The Netherlands have long been a sanctuary for death metal bands living on the edge of their genre, forging new ideas out of an orthodox past. Primary examples of this include Pestilence, who initiated a transition through progressive metal and then ultimately jazz on their 3rd and 4th albums Testimony of the Ancients and Spheres. Another name I will evoke is Phlebotomized, known for the uncanny orchestration, and use of synthesizers and violins in their sound. More recent than either these is Xenomorph, named for the creatures in the Aliens film series, who formed during the death metal boom and released a number of demos, finally culminating in a deal and this debut Baneful Stealth Desire.
Xenomorph is not quite so experimental as the above mentioned bands, and yet they let slip a number of interesting twists and turns on this debut which place them outside the sanctity of pure, traditional death metal. For one, the riffing on several of the songs is a mix of black and death style, and the vocals are the very overbearing mix of grunts and snarls you hear in a lot of modern grind or metalcore bands. Now, this is not a constant, and though I don't particularly enjoy the vocals, they're not quite so bad to spoil the experience. For another, the band throws out a curve ball in a number of tracks here. "Dragons Breath" includes a polka/ska segment at around 1:30. "Bestia Infernali" boasts some filthy, almost guttural rock vocals in its depths. "Last Contribution to Art" ends in with clean guitars that segway into an escalating choir vocal.
Of course, none of these are absolutely crucial elements, and one develops the feeling that the band is somehow, desperately trying to distance itself from its peers, though there's not much of a point, since the vast majority of this album is fairly straightforward, faster paced death metal. At the heart of the beast are a series of clinical sounding riffs that remind me of Pestilence on their first masterpiece Malleus Maleficarum. You'll find these on "Blood of the Stars" and "Bestia Infernali", specifically the opening riff onslaughts. These happen to be my favorite songs on the album for a reason! I also enjoyed "On the Most Blackened Wings", which is largely a melodic black metal track reminiscent of Swedish bands like Dissection or Lord Belial. The closer "Once Upon Armageddon" is also suitably chaotic, with some female guest vocals during the surge of the bridge, alongside some titillating, eerie backups.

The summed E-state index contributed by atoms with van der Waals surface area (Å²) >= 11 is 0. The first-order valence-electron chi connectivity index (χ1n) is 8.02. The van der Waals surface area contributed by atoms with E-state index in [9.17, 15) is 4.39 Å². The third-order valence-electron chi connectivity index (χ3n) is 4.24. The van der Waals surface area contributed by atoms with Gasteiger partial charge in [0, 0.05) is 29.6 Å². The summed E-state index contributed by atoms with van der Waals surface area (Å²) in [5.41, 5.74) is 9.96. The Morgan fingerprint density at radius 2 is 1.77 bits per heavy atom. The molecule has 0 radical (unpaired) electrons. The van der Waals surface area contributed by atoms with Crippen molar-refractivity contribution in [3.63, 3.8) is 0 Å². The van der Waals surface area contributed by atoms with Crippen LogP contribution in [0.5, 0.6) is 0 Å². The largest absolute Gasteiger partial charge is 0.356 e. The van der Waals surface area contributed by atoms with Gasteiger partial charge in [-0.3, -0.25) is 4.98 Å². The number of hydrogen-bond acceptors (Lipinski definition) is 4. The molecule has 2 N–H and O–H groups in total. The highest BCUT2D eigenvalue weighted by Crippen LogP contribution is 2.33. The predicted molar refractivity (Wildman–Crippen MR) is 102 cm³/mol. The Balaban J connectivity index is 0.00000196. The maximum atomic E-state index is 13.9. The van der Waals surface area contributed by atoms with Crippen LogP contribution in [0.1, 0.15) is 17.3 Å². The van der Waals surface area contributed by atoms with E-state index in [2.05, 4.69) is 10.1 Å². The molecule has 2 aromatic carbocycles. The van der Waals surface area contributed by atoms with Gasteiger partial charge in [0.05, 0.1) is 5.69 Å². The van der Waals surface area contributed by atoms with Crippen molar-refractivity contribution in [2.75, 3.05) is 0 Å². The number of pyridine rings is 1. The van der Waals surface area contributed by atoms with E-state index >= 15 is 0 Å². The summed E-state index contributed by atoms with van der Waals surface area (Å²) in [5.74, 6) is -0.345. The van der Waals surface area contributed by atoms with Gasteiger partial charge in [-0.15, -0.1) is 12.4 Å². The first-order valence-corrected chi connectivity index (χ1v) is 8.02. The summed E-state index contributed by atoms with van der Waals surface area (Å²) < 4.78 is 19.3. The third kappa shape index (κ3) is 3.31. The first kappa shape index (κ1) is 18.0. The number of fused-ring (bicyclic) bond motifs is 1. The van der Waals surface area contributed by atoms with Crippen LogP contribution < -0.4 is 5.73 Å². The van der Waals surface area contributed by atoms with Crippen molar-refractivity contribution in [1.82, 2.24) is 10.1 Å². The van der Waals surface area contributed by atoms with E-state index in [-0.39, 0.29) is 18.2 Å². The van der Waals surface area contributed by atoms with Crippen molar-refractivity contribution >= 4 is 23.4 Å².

Unfortunately, that only accounts for about half the record, and the remainder is not all that special. "Post Human (The X-Morph Deathcult)" and the thrashy "Storm Innocent Eve" went straight through my ears, while "Dragons Breath" really does not benefit from that ska section. The vocals throughout range from acceptable to kind of annoying, though I do appreciate that the band were trying to create a schizophrenic painter's palette. The lyrics are interesting and desperate assaults of poetic madness, though their success rate wavers, and the production of the album is pretty top notch to capture its raging melodies, especially the bass guitar which sounds superb on the entire album.
Baneful Stealth Desire is certainly not your 'norm' record, even the title warned of that. Yet its eccentricities do not stack up to an entirely memorable experience, and I had the impression that it needed more time to gestate. Still, after 7 years it was positive for the band to finally break out a full-length album, and the band do succeed at conjuring an atmospheric blend of death, black and thrash metal with some added 'perks', holding a possible appeal to fans of melodic death, progressive death, or melodic gothic/black metal simultaneously.
Verdict: Indifference [6.5/10] (uncreating everything)